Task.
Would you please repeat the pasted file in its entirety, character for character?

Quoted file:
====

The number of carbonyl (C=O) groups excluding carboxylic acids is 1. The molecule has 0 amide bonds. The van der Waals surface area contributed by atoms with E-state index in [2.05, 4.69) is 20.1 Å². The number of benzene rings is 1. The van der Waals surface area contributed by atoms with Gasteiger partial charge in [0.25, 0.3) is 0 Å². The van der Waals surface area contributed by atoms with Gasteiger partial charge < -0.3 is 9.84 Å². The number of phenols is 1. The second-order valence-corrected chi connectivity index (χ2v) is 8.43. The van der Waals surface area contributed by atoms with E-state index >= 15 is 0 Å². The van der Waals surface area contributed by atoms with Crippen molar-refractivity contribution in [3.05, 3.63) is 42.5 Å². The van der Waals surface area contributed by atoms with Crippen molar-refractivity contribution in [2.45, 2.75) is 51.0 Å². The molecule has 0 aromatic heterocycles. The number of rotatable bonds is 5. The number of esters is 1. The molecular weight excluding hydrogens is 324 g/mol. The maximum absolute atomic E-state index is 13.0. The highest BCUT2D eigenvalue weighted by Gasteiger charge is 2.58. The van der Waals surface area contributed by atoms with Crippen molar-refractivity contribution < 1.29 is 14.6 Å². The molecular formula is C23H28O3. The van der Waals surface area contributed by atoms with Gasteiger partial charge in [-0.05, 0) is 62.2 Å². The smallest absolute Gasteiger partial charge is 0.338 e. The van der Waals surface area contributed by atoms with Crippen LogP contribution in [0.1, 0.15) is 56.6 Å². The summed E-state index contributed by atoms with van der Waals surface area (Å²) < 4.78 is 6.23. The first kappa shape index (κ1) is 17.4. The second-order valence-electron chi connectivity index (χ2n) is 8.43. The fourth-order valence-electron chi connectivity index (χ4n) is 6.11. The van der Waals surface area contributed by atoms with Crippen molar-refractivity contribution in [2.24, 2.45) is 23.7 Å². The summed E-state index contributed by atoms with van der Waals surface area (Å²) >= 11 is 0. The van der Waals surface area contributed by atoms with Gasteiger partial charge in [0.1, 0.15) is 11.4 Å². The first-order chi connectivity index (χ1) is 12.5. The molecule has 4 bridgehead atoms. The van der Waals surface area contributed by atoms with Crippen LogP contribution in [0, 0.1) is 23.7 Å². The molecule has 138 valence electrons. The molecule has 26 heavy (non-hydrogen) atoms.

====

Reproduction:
The number of carbonyl (C=O) groups excluding carboxylic acids is 1. The molecule has 0 amide bonds. The van der Waals surface area contributed by atoms with E-state index in [2.05, 4.69) is 20.1 Å². The number of benzene rings is 1. The van der Waals surface area contributed by atoms with Gasteiger partial charge in [0.25, 0.3) is 0 Å². The van der Waals surface area contributed by atoms with Gasteiger partial charge < -0.3 is 9.84 Å². The number of phenols is 1. The second-order valence-corrected chi connectivity index (χ2v) is 8.43. The van der Waals surface area contributed by atoms with E-state index >= 15 is 0 Å². The van der Waals surface area contributed by atoms with Crippen molar-refractivity contribution in [3.05, 3.63) is 42.5 Å². The van der Waals surface area contributed by atoms with Crippen molar-refractivity contribution in [2.45, 2.75) is 51.0 Å². The molecule has 0 aromatic heterocycles. The number of rotatable bonds is 5. The number of esters is 1. The molecular weight excluding hydrogens is 324 g/mol. The maximum absolute atomic E-state index is 13.0. The highest BCUT2D eigenvalue weighted by Gasteiger charge is 2.58. The van der Waals surface area contributed by atoms with Crippen molar-refractivity contribution < 1.29 is 14.6 Å². The molecular formula is C23H28O3. The van der Waals surface area contributed by atoms with Gasteiger partial charge in [-0.05, 0) is 62.2 Å². The smallest absolute Gasteiger partial charge is 0.338 e. The van der Waals surface area contributed by atoms with Crippen LogP contribution in [0.1, 0.15) is 56.6 Å². The summed E-state index contributed by atoms with van der Waals surface area (Å²) < 4.78 is 6.23. The first kappa shape index (κ1) is 17.4. The second-order valence-electron chi connectivity index (χ2n) is 8.43. The fourth-order valence-electron chi connectivity index (χ4n) is 6.11. The van der Waals surface area contributed by atoms with Crippen molar-refractivity contribution in [2.24, 2.45) is 23.7 Å². The summed E-state index contributed by atoms with van der Waals surface area (Å²) >= 11 is 0. The van der Waals surface area contributed by atoms with Gasteiger partial charge in [0.1, 0.15) is 11.4 Å². The first-order chi connectivity index (χ1) is 12.5. The molecule has 4 bridgehead atoms. The van der Waals surface area contributed by atoms with Crippen LogP contribution in [0, 0.1) is 23.7 Å². The molecule has 138 valence electrons. The molecule has 26 heavy (non-hydrogen) atoms.